Extensive amount of data is produced in textual form nowadays, especially in bioinformatics. Several algorithms exist to store and process this data efficiently in compressed space. In this thesis, we focus on both combinatorial and practical aspects of two of the most widely used algorithms for compressing text in bioinformatics: the Burrows-Wheeler Transform (BWT) and Lempel-Ziv compression (LZ77). In the first part, we focus on combinatorial aspects of the BWT. Given a word v, r = r(v) denotes the number of maximal equal-letter runs in BWT(v). First, we investigate the relationship between r of a word and r of its reverse. We prove that there exist words for which these two values differ by a logarithmic factor in the length of the word. In other words, although the repetitiveness in the two words is preserved, the number of runs can change by a non-constant factor. This suggests that the number of runs may not be an ideal repetitiveness measure. The second combinatorial aspect we are interested in is how small alterations in a word may affect its BWT in a relevant way. We prove that the number of runs of the BWT of a word can change (increase or decrease) by up to a logarithmic factor in the length of the word by just adding, removing, or substituting a single character. We then consider the special character \$ used in real-life applications to mark the end of a word. We investigate the impact of this character on words with respect to the BWT. We characterize positions in a word where \$ can be inserted in order to turn it into the BWT of a \$-terminated word over the same alphabet. We show that, whether and where \$ is allowed, depends entirely on the structure of a specific permutation of the indices of the word, which is called the standard permutation of the word. The final part of this thesis treats more applied aspects of text compressors. In bioinformatics, BWT-based compressed data structures are widely used for pattern matching. We give an algorithm based on the BWT to find Maximal Unique Matches (MUMs) of a pattern with respect to a reference text in compressed space, extending an existing tool called PHONI [Boucher et. al, DCC 2021]. Finally, we study some aspects of the Lempel-Ziv 77 (LZ77) factorization of a word. Modeling DNA short reads, we provide a bound on the compression size of the concatenation of regular samples of a word.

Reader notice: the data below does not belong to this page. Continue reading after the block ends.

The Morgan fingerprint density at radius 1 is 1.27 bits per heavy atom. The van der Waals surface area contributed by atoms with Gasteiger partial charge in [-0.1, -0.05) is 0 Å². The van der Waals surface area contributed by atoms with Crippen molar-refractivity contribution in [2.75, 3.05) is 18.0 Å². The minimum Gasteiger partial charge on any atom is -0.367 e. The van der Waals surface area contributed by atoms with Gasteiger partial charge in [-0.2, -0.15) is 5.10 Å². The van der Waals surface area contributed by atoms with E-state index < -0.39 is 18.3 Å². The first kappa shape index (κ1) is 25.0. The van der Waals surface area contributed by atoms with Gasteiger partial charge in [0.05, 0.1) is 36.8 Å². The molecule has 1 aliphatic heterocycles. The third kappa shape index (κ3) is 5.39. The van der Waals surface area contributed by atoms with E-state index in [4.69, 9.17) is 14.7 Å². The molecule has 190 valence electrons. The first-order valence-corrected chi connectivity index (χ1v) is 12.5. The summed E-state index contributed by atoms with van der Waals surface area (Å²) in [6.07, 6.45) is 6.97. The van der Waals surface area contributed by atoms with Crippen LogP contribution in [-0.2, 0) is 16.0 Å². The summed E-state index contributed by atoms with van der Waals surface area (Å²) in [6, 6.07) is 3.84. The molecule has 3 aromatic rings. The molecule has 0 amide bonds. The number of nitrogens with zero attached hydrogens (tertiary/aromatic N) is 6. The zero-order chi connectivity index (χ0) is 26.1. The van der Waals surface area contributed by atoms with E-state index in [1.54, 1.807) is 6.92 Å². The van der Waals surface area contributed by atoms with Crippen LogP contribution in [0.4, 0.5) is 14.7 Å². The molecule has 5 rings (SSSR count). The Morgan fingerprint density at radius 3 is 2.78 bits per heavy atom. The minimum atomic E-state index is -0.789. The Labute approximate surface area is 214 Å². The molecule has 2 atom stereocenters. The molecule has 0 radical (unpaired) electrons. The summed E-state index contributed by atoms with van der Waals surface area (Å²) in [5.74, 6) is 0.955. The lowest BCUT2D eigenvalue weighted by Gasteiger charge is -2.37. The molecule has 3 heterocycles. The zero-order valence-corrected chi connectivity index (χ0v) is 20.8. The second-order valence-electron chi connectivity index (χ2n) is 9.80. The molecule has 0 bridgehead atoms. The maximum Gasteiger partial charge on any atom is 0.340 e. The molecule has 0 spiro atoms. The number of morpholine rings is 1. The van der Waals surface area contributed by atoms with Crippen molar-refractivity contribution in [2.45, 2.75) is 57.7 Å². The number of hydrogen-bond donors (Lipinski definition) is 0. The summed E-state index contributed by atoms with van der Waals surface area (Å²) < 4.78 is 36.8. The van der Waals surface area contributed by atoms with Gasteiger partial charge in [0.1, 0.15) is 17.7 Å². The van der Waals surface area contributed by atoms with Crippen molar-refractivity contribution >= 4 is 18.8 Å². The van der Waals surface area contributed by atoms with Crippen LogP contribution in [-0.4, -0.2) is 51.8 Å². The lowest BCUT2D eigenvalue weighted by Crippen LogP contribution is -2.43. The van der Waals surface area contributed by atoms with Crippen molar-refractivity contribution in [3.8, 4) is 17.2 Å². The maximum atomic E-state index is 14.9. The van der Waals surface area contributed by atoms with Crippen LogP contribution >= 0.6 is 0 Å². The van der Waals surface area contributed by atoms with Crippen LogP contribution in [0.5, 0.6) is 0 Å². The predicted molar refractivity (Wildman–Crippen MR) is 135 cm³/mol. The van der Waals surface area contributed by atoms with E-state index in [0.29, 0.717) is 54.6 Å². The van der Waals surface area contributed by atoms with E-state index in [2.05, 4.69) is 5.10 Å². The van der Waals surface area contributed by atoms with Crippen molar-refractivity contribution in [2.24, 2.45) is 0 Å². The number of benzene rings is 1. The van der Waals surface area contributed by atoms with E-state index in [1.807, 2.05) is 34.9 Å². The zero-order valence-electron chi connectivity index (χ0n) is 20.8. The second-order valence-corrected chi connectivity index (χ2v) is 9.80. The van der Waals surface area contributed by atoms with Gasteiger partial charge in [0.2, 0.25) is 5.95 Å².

### Sensitivity of the Burrows-Wheeler Transform to small modifications, and other problems on string compressors in Bioinformatics

#### Abstract

Extensive amount of data is produced in textual form nowadays, especially in bioinformatics. Several algorithms exist to store and process this data efficiently in compressed space. In this thesis, we focus on both combinatorial and practical aspects of two of the most widely used algorithms for compressing text in bioinformatics: the Burrows-Wheeler Transform (BWT) and Lempel-Ziv compression (LZ77). In the first part, we focus on combinatorial aspects of the BWT. Given a word v, r = r(v) denotes the number of maximal equal-letter runs in BWT(v). First, we investigate the relationship between r of a word and r of its reverse. We prove that there exist words for which these two values differ by a logarithmic factor in the length of the word. In other words, although the repetitiveness in the two words is preserved, the number of runs can change by a non-constant factor. This suggests that the number of runs may not be an ideal repetitiveness measure. The second combinatorial aspect we are interested in is how small alterations in a word may affect its BWT in a relevant way. We prove that the number of runs of the BWT of a word can change (increase or decrease) by up to a logarithmic factor in the length of the word by just adding, removing, or substituting a single character. We then consider the special character \$ used in real-life applications to mark the end of a word. We investigate the impact of this character on words with respect to the BWT. We characterize positions in a word where \$ can be inserted in order to turn it into the BWT of a \$-terminated word over the same alphabet. We show that, whether and where \$ is allowed, depends entirely on the structure of a specific permutation of the indices of the word, which is called the standard permutation of the word. The final part of this thesis treats more applied aspects of text compressors. In bioinformatics, BWT-based compressed data structures are widely used for pattern matching. We give an algorithm based on the BWT to find Maximal Unique Matches (MUMs) of a pattern with respect to a reference text in compressed space, extending an existing tool called PHONI [Boucher et. al, DCC 2021]. Finally, we study some aspects of the Lempel-Ziv 77 (LZ77) factorization of a word. Modeling DNA short reads, we provide a bound on the compression size of the concatenation of regular samples of a word.
##### Scheda breve Scheda completa Scheda completa (DC)
2023
Combinatorics on Words
Burrows-Wheeler Transform
String Compression
Compressed Data Structures
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Utilizza questo identificativo per citare o creare un link a questo documento: `https://hdl.handle.net/11562/1105526`